On my very first day in Tucson, I joined Tucson Bike Tours for a historic bike tour of downtown Tucson. I joined the 9am tour, hoping to beat the heat of the day (no such luck in this October heat wave, but we had a nice breeze!) After finding the location near 4th Street, I met the owner, Jimmy, and his neighbor who was joining us for the tour. Like me, Jimmy is a Midwest native, and after just a few years in Tucson, he has amassed an impressive knowledge of the area! I tend to ask a ton of questions, especially since I was brand new the area, and Jimmy was quick to answer all of them.
Bike Tour Orientation
At the office, we were assigned bikes and given a safety briefing, as well as an overview of the bikes we were riding. Tucson Bike Tours has fixed-gear Euro-style bikes with rear-coaster brakes. Remember those? They take some getting used to again! The bikes are equipped with a handlebar bag to hold anything you want to bring along, such as a camera or keys. Helmets are provided, as well as insulated water bottles that fit right in the cage of the bike frame. Bonus points for reusable bottles! I cringe on most tours when the disposable plastic water bottles are passed out. (Note: you don’t get to keep the bottle, they are washed and reused for the next tour)
Biking in Tucson
Downtown Tucson is super flat, so fixed gear bikes work perfectly for riding around town. There is a great culture of cycling here, and you’ll find bikes to be very common on all of the city streets. As such, the drivers seem used to bikes (hear that, Chicago?) and everyone has enough space to travel comfortably. There are designated bike paths or bike lanes, and the tour also includes some quieter neighborhoods where we had the wide streets to ourselves.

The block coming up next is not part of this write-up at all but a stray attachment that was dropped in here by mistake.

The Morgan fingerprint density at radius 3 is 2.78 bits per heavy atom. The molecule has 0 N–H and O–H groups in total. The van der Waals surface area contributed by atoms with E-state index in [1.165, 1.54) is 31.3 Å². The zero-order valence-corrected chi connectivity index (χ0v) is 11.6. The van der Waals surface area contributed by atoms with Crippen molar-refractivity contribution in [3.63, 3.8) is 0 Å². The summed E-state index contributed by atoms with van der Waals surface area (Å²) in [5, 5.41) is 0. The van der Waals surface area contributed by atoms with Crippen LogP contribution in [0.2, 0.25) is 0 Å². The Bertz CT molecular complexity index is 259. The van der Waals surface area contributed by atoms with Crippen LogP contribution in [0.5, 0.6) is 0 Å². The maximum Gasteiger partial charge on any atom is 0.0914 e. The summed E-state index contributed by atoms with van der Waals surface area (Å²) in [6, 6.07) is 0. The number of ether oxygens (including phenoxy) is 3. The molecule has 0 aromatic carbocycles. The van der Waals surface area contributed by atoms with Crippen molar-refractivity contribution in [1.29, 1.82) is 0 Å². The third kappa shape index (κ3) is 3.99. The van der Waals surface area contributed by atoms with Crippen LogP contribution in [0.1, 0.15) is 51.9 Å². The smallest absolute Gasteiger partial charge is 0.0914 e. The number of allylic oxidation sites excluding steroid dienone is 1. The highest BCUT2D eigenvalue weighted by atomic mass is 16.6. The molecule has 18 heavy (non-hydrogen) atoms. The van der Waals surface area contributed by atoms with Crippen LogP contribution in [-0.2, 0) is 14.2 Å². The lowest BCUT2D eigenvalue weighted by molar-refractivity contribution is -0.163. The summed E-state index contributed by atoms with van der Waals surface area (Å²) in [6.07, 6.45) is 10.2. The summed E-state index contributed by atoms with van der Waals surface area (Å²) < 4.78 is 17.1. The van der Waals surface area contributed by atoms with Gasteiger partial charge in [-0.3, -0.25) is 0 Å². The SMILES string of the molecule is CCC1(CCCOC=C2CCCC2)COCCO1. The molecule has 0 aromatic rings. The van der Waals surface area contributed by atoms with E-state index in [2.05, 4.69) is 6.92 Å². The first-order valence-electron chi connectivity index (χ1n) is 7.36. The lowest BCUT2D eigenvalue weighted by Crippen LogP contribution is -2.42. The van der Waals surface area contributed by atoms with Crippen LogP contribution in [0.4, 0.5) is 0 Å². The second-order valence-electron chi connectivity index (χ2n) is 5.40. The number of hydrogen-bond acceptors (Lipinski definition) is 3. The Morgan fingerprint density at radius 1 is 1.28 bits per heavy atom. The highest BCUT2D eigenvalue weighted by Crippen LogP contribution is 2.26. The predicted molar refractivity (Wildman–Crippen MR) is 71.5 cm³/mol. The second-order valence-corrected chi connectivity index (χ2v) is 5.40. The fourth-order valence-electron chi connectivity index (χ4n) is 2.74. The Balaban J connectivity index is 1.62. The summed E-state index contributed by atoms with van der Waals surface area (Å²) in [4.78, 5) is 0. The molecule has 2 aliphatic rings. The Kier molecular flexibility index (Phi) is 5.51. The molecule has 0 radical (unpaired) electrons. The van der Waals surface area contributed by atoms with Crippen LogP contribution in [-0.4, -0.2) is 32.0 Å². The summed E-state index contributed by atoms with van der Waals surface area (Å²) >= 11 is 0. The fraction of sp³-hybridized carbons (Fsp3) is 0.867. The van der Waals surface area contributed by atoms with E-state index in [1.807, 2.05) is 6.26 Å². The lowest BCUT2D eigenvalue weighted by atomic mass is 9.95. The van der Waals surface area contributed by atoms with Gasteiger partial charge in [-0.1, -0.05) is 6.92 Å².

Tucson Neighborhood Tour
The tour begins downtown at the Tucson Bike Tours office and the first stop is the Ironhorse District and the Rattlesnake Bridge. I’m embarrassed to say that I never knew Ironhorse was the term Native Americans used for the railroad. Duh! The Rattlesnake Bridge is super cool although it wasn’t until I saw the photo that I got the full effect of the open mouth and eyes!
From here, we zoomed back downtown for more historical stops, including the Congress Hotel and the Southern Pacific Station. Jimmy gave us a chance to look inside the famous Congress Hotel while he stayed outside with the bikes. We then headed into the Presidio and Barrio Viejo areas, which feature colorful adobe homes and a glimpse of Tucson’s multi-cultural history.
The next neighborhood we visit is Dunbar Spring, which was described as Tucson’s first African-American neighborhood which is now a vibrant, diverse neighborhood full of interesting street art like this mural depicting the All Souls procession, a Tucson event inspired by Dia de los Muertos.
Our final stop on the Tucson tour is the University of Arizona. Again, I’m a bit ashamed to admit how little I knew about Tucson before, including the fact that it’s a major college town! Over 40,000 students attend the U of A, and I’ve already met several people who came to Tucson for college and never left! The campus is right downtown and we arrived just as classes were letting out, so the streets and sidewalks were crowded for a few minutes as students rushed to their next class. We got a nice view of the campus, as well as a peek inside the Tree Ring Building, which houses the cross-section of a 1700 year old Sequoia tree. After the campus, we returned back to the 4th St offices.
Ready to Book a Tucson Tour?
Tucson Bike Tours offers guided tours five times a day and also offers rentals if you want to explore on your own. The guided tour covers about 10 miles over 2 hours. The pace is super relaxed with plenty of stops along the way! This was the perfect Tucson tour for getting to know a bit of history as well as the layout of the city. After your tour, you’ll get an email recap covering all the spots of the day, which is great for memory-challenged travelers like me!Looking for a fun way to @visittucsonaz How about a bike tour with Tucson Bike Tours! Click To Tweet
I was a guest of Tucson Bike Tours. These are solely my personal opinions and I was not financially compensated for this post.Share This: